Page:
By Molly Gore
By Molly Gore
By Pete Kane
By Lou Bustamante
By Pete Kane
By Ashley Goldsmith
By Pete Kane
By John Birdsall
There's something grounding about a plate of food we know we can't possibly finish. Perhaps it's that atavistic feeling of abundance and generosity it engenders. Perhaps it's simply knowing we won't be able to run or bend over for a few hours afterward. The familial appeal of Oye! Managua's chancho con tajadas maduras y queso frito ($9.50) — the Nicaraguan equivalent of a British fry-up — was immediate: Walnut-sized chunks of pork, marinated in achiote and spices, were braised and then given a final crusting in the fryer. Also showing evidence of fryer time were the half-dozen ripe plantains draped across the plate and the dense, chewy rectangle of pressed, marinated cheese perched on top. And while Brits would look askance at the lack of baked beans on the all-star platter, Nicaraguans round out the meal with a mound of fresh cabbage slaw dressed in lime juice.
Needless to say, the meal wasn't hard to tuck into, though I cried uncle halfway through. Depending on how much fat each chunk contains, the pork ranged from firm, if not stringy, to the most succulent piece of meat I'd popped in my mouth all week. I spooned a little of the pickled onion relish — called chileros — from a jar on the table onto the pork; dazzled by the flashing acidity and pointed heat of the condiment, I stopped paying attention to the fat. The considerable sugars in the plantains crisped in the fryer, so deeply caramelized that the fruit looked like it had been dusted with cocoa powder. The salty cheese (known in Nicaragua only as queso para freir; it resembles Indian paneer) was so dense it squeaked when I bit in, yet it tasted better than any mozzarella stick TGI Friday's could produce.
Oye! Managua is in the middle of the Mission's Nicaraguan restaurant sector, by default the culinary center of Northern California's Nicoya community. San Jose, Oakland, and Redwood City have an isolated business or two, so in comparison, the five restaurants and two bakeries scattered along Mission between 19th Street and Highland Avenue constitute a dense restaurant row. Oye! Managua and Las Tinajas, generally considered the best of the bunch, serve food so homey, so hearty, that even your grandmother might find solace in cerdo asado and gallo pinto.
San Francisco, CA 94110
Region: Mission/ Bernal Heights
3385 Mission (at 30th St.), 821-2702. Wed.-Thurs. 11 a.m.-9 p.m., Fri.-Sat. 11 a.m.-midnight, Sunday 11 a.m.-10 p.m.
2338 Mission (at 19th St.), 695-9933. 10 a.m.-4:30 p.m. Mon.-Sat.
3780 Mission (at Highland), 824-4584. 9 a.m.-5 p.m. Tue.-Sun.
Oye! Managua's owners, Enrique Baca and Maria Elena Noguera, ran the Red Balloon (Mission and 23rd streets, under newer management) for almost a quarter century before retiring to their home country; they soon unretired, however, and opened Oye! Managua a few blocks away from their old place. Go for lunch on a weekend, and you'll see the restaurant at its most festive. Septuagenarians in leopard-print dresses or scarves and fedoras sit at the bar, entertaining the waiters and other acolytes around them. Groups of men in their 20s hunch over platters of grilled steak or fried pork. The crowd noise is sporadically blanketed over by bursts of cumbia or Boney M from the jukebox. The wood-paneled walls are covered in Technicolor seaside paintings of the Nicaraguan coast, but the decorations newcomers marvel over on their first visit are the painted dolphins and swordfish that swim up the walls and circle the ceiling.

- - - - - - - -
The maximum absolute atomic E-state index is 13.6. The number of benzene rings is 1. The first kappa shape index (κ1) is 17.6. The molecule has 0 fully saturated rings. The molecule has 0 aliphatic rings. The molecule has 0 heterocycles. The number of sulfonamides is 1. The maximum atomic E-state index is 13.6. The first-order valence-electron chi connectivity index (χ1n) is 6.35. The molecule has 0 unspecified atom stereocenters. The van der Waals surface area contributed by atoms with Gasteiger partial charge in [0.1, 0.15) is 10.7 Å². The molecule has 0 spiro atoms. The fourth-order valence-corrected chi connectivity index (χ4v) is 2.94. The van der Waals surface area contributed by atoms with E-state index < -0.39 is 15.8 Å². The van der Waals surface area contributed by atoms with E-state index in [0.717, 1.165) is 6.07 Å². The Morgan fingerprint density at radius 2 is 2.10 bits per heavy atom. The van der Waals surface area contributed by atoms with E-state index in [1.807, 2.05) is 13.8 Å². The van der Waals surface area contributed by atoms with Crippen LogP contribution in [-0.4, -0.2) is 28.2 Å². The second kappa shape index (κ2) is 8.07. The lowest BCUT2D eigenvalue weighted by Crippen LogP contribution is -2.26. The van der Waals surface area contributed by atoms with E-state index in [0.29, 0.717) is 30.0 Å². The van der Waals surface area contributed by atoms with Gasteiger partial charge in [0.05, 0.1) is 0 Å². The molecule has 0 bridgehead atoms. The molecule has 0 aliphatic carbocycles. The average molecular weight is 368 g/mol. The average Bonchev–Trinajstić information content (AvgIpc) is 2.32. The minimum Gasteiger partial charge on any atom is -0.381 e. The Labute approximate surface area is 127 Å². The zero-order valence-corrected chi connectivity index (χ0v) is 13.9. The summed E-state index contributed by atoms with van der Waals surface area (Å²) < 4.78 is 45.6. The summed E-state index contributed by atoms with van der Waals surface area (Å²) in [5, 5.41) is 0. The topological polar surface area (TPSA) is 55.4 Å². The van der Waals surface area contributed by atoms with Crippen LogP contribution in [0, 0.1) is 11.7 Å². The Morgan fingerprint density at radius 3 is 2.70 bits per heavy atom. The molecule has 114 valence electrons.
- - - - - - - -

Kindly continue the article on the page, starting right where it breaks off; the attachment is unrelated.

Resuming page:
Oye! Managua is the place to go for the chancho frito, or for vegetarians, ripe plantains with a mound of gallo pinto ($11). The gallo pinto, rice stir-fried with red beans until the grains are separate and even a little crisp, is as much a staple as bread and butter is farther north. The sopa de res ($9), a milky beef broth containing hunks of meat and vegetables so big they never soften up, merited little attention, and the restaurant's indio viejo ($12), a beef stew thickened with cornmeal, was so cheesy (literally) that it begged for chips, a Bud Light, and a Warriors game. But the grilled chicken — served either by itself or smothered in a salsa jalapeña, onions and deseeded peppers sautéed with sour cream — was so juicy it bespoke brining, and came with all the standard sides plus puffy, pale-gold unripe plantain chips I couldn't stop eating.
Las Tinajas, between 19th and 20th streets, isn't the place for a Saturday night date. It's open only during the day, for one. Even more unromantically, before making my way to a table, I had to pass down the cafeteria line, looking over a steam table stocked with gallons of pinto gallo and mondongo (tripe soup), enough plantain chips for a fraternity Super Bowl party, and an ostrich nest of cabbage slaw. Most of my food came out of the aluminum tubs, but a couple of dishes required a quick word into the intercom system and a plastic number card. All the desserts, from rum cake covered in custard to starchy, thumb-sized yuca fritters ($2.85), were squashed into plastic cups. After paying, my companions and I picked a table in the cavernous, pale-pink room, and then a server came out to remove our plastic trays.
Romantic, no. But much, much better than the atmosphere boded. Las Tinajas was the restaurant one of my dining companions, who grew up in Nicaragua, insisted was San Francisco's best. Even on a midweek midafternoon, the room was half-filled with young families, retired couples, and large lunch parties of workers, the outsiders following the lead of the Nicaraguan in the office.